As a preparatory step in the process of writing a research/term paper, your professor may ask often ask you to submit an annotated bibliography. It is common to find many students stranded at this point, wondering what to think, especially where the tutor/professor offers limited information regarding what they expect from their students. However, it is important to understand this step as a simple activity that require a student to gather all the sources that shall be used to write the research/term paper. Depending on the number of sources specified by the professor, a student reads through the source, and writes a summary of the main arguments of the authors, and states the relevance of the source in the upcoming research paper.
When writing the summaries of each entry, it is important to remember the referencing style specified by the professor or institution. Writing an annotated bibliography is also a chance to convince the professor that you have understood the research topic, by demonstrating your ability to research and locate the most relevant information to answer the underlying research questions. Even though assignment requirements may be specific to use certain categories of sources, such as books, journals, and other academically sound write-ups, the primary responsibility remains with the student, who conducts an evaluation of the source to find its relevance to the upcoming research paper. The notes written under each source (annotations), could often be as short to include a few sentences, or paragraphs depending on the length required by the professor. Take note of the following as the most basic components for the annotations.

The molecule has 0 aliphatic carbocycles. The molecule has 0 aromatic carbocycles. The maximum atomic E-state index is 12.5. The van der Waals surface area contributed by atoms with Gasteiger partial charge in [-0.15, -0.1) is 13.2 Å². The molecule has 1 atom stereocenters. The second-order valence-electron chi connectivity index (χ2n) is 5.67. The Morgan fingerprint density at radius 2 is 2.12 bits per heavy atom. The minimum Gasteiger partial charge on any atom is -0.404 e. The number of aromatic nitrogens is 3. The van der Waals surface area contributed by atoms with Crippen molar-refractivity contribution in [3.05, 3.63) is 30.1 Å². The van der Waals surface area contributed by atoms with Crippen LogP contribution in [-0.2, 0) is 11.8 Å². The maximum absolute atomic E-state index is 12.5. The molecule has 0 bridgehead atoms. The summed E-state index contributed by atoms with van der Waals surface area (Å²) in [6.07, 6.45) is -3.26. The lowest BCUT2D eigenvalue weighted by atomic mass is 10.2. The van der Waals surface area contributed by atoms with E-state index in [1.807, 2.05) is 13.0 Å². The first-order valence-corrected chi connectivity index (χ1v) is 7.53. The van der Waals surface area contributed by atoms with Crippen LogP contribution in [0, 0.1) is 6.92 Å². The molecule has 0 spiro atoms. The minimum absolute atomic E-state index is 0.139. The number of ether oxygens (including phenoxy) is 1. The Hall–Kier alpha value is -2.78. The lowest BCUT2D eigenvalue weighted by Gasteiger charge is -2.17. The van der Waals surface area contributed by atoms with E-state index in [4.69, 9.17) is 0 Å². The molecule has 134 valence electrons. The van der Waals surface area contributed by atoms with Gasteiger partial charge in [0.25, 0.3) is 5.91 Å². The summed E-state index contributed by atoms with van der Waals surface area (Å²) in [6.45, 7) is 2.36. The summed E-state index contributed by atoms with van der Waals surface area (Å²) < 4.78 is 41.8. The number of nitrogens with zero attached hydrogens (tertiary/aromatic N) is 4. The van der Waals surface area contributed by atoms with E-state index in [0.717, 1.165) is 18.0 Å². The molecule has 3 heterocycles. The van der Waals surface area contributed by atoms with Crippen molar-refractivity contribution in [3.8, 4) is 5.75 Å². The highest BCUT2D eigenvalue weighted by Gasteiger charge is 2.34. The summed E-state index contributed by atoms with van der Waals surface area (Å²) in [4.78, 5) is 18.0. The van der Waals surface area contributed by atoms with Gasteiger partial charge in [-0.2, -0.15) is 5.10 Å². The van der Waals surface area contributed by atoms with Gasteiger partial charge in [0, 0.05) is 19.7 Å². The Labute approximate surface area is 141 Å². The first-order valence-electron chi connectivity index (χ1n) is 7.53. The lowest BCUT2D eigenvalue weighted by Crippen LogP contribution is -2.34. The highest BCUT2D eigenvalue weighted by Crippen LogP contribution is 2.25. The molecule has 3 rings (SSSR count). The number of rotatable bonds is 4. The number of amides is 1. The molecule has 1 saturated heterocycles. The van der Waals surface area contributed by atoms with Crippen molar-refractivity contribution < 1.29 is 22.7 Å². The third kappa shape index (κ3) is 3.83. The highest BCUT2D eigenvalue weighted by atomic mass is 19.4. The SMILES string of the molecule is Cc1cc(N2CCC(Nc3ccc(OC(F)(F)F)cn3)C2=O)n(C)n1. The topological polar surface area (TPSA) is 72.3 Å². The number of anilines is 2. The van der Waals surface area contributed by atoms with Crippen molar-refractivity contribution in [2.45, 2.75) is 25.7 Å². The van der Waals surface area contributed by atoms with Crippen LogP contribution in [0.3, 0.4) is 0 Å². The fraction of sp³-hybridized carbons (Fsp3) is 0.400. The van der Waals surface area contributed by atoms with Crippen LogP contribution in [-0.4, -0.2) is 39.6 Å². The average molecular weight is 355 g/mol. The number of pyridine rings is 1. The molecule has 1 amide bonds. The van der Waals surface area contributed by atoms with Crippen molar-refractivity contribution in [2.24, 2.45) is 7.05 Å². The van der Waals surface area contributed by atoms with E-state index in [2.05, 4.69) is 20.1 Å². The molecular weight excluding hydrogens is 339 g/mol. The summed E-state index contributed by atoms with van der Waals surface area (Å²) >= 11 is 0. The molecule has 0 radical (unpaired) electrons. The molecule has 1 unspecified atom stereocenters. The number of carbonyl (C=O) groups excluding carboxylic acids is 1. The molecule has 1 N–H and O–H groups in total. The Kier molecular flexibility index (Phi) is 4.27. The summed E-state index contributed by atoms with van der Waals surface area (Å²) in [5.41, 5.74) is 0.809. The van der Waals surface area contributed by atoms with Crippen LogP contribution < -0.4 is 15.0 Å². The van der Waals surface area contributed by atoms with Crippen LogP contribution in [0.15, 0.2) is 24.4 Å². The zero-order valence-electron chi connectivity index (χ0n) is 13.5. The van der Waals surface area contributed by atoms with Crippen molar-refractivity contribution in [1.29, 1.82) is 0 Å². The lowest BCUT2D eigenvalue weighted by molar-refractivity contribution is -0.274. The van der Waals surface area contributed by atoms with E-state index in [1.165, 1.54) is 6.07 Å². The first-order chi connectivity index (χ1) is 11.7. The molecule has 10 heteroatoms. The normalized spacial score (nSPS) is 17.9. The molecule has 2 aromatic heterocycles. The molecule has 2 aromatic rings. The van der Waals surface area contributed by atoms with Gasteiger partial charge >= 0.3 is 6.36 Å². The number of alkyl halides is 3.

- Summarize your source
- Critically analyze your source
- Evaluate your source
- Explain why and how you’d use this source in your research
The following is an example of an annotation in APA format:
Carnochan, S., Moore, M., & Austin, M. (2013). Achieving Timely Adoption. Journal of Evidence-Based Social Work, 10(3), 210-219. http://dx.doi.org/10.1080/15433714.2013.788950
Carnochan, Moore, and Austin (2013) recognize that family reunification is the most important goal for children who are placed outside their homes. The authors also recognize that while reunification is critical for these children, it is not possible for all children to be reunited with their families. For those who reunification is impossible, Carnochan, Moore and Austin (2013) suggest adoption as the best outcome. As such, the authors note that the adoption should be timely; and identify some of the factors which could disrupt this timeliness.
Some of these factors include the welfare service systems, the dynamics of the family of origin, and the characteristics of the adoptive families. As such, the most important outcome in this activity is to ensure that the adoptive families are welcoming and more than willing to adopt a child, so that the integration into the new family is seamless. This article is reliable for this study because it introduces the dynamics involved in adoption, and how to make it timely, since this enhances the welfare of the child. To add to this, as a peer reviewed article, the suggestions provided therein are functional and can be relied upon by officials working with children welfare organizations.
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